Reserve Bank of India's latest annual report under outgoing governor Raghuram Rajan emphasised the need to bring down consumer inflation, continue the ongoing clean-up of the banking sector, as well as increase the size and depth of the country's financial sector among other measures.
While the report provided extensive updates and commentary on the economy and RBI mandates, here are some highlights:
On economic growth:
In the foreword to the report, Rajan said while the economic growth was showing signs of a pick-up, it is still below the levels that the country is capable of achieving.
"Overall GVA (gross value added) growth is projected at 7.6 per cent in 2016-17, up from 7.2 per cent last year," RBI said in the annual report.
It attributed a better-than-anticipated agricultural growth and the expected allowances under the Seventh Pay Commission expected to be paid in the fourth quarter to boost consumer demand.
"With the final demand picking up, capacity utilisation is likely to increase, and so will investment. A virtuous cycle of growth is possible, reinforced by anticipation of the coming benefi ts from reforms like the recently passed Goods and Services Tax legislation in Parliament," Rajan said.
Additionally, the RBI report said the commitment of the central government to the path of fiscal consolidation in 2016-17 has enhanced the credibility of fiscal policy, which will, in turn, help in anchoring inflation expectations and in improving the business environment, including by fostering credibility among international investors.
RBI said its focus remains on bringing down consumer inflation to the official target of four percent. However, the headline inflation is expected to trend towards the target of five per cent by the last quarter of the year.
"The short-term macroeconomic priorities of the Reserve Bank continue to be to focus on bringing down inflation towards the government-set target of four percent," RBI Governor Raghuram Rajan wrote in the foreword to its annual report published on Monday.
However, the report warned against the impact of the implementation of the Seventh Pay Commission's awards, and the benefits of the current lower oil prices, as a risk to inflation.
On interest rates:
In his foreword, Rajan warned that the "room to cut policy rates can emerge only if inflation is projected to fall further," after consumer prices rose 6.07 percent in July, although the report noted the fall in prices outside of food and fuel were "a heartening development."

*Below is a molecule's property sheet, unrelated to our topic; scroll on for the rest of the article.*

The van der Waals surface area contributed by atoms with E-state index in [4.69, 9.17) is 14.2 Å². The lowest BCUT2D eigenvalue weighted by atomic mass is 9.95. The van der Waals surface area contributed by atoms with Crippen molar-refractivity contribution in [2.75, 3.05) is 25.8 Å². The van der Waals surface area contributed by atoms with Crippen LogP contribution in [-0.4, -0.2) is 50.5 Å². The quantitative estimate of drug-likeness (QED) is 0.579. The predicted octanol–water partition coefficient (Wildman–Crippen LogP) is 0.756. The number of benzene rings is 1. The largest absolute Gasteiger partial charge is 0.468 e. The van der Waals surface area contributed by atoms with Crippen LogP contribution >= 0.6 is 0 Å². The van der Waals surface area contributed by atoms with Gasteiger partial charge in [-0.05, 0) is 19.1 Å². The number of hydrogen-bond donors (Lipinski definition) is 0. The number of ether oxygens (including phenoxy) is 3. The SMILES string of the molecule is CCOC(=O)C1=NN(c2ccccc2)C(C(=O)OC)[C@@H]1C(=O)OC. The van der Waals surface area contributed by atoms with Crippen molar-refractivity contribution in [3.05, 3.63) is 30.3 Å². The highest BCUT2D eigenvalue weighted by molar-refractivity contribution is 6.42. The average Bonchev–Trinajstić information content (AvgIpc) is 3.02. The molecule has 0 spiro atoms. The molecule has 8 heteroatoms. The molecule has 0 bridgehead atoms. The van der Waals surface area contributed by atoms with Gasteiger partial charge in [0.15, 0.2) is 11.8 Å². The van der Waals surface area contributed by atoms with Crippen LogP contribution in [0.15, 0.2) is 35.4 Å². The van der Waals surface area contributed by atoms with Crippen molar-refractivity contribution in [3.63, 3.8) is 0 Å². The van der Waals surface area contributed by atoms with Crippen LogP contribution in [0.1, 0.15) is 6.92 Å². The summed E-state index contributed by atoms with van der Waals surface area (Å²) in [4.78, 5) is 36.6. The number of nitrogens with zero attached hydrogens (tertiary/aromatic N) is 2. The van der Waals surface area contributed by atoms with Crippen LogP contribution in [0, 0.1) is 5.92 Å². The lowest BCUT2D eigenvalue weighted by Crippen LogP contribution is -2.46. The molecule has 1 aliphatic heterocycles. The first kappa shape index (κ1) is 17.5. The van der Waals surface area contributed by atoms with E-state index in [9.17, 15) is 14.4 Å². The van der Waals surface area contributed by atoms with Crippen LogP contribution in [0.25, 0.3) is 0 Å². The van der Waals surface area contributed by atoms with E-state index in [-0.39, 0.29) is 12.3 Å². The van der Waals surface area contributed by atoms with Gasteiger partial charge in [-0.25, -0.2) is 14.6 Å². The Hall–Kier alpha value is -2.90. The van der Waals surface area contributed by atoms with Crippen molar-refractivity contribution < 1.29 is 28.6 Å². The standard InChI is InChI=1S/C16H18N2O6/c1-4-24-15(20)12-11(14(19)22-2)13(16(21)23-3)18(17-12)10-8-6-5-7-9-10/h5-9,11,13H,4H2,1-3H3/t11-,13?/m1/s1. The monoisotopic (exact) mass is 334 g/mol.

Retail inflation shot up to nearly two-year high of 6.07 per cent, while the one based on wholesale prices soared to a 23-month high of 3.55 per cent in July.
However, the willingness of public banks, especially those with stressed assets, to pass on lower interest rates to customers, remains muted.
The Monetary Policy Committee will be entrusted with making future policy decisions such as interest rates, which Rajan said is "a welcome step forward in strengthening the transparency, continuity, and independence of monetary policy."
On effects of Brexit:
The report noted the effects of Brexit on the Indian economy have been relatively muted, including the immediate impact on equity and foreign exchange markets.
However, because of ties to the UK and the Euro area, spill-overs through trade, finance and other channels cannot be ruled out.
On investment and industrial growth:
According to RBI, while a durable pick-up in investment activity remains elusive, consumption and the increased rural demand on the back of above-normal monsoon, along with the pay awards of the Seventh Pay Commission, should drive the domestic consumption and growth for the economy.
However, industrial activity has been in contraction mode in the early months of 2016-17, pulled down by manufacturing and looking ahead, no strong drivers are discernible at this juncture that could engineer a turnaround.
"Some support to industrial activity may, however, stem from the recent measures taken by the Government such as 100 per cent FDI in defence, civil aviation, pharmaceuticals and broadcasting," RBI said.
Private corporate investment remains subdued because of low capacity utilisation, and public investment slow in rolling out in some sectors, it noted.
Other external factors:
The report said the country's external position is viable and well-buffered to sustain a pick-up in non-oil non-gold imports.
"Nevertheless, the external environment continues to pose challenges stemming from large currency movements, a rising incidence of protectionist measures, swift and massive movements of capital and the amplification of uncertainty by the Brexit vote," it said.
It added that even as the outlook for capital inflows is optimistic with the recent liberalisation of FDI policy, the repayment of FCNR(B) deposits under the special swap scheme due in September to November 2016 will need to be managed carefully.
On medium-term reforms:
RBI said a critical component of the medium-term strategy for the country's financial sector will be to strengthen its public sector banks in several aspects, including governance, cost structure, balance sheets, risk management, including cyber risk.
"RBI's supervision will look into all these aspects, and also strictly enforce penalties for non-compliance with regulations or remedial action plans," Rajan said.
With PTI and Reuters inputsSuggest a correction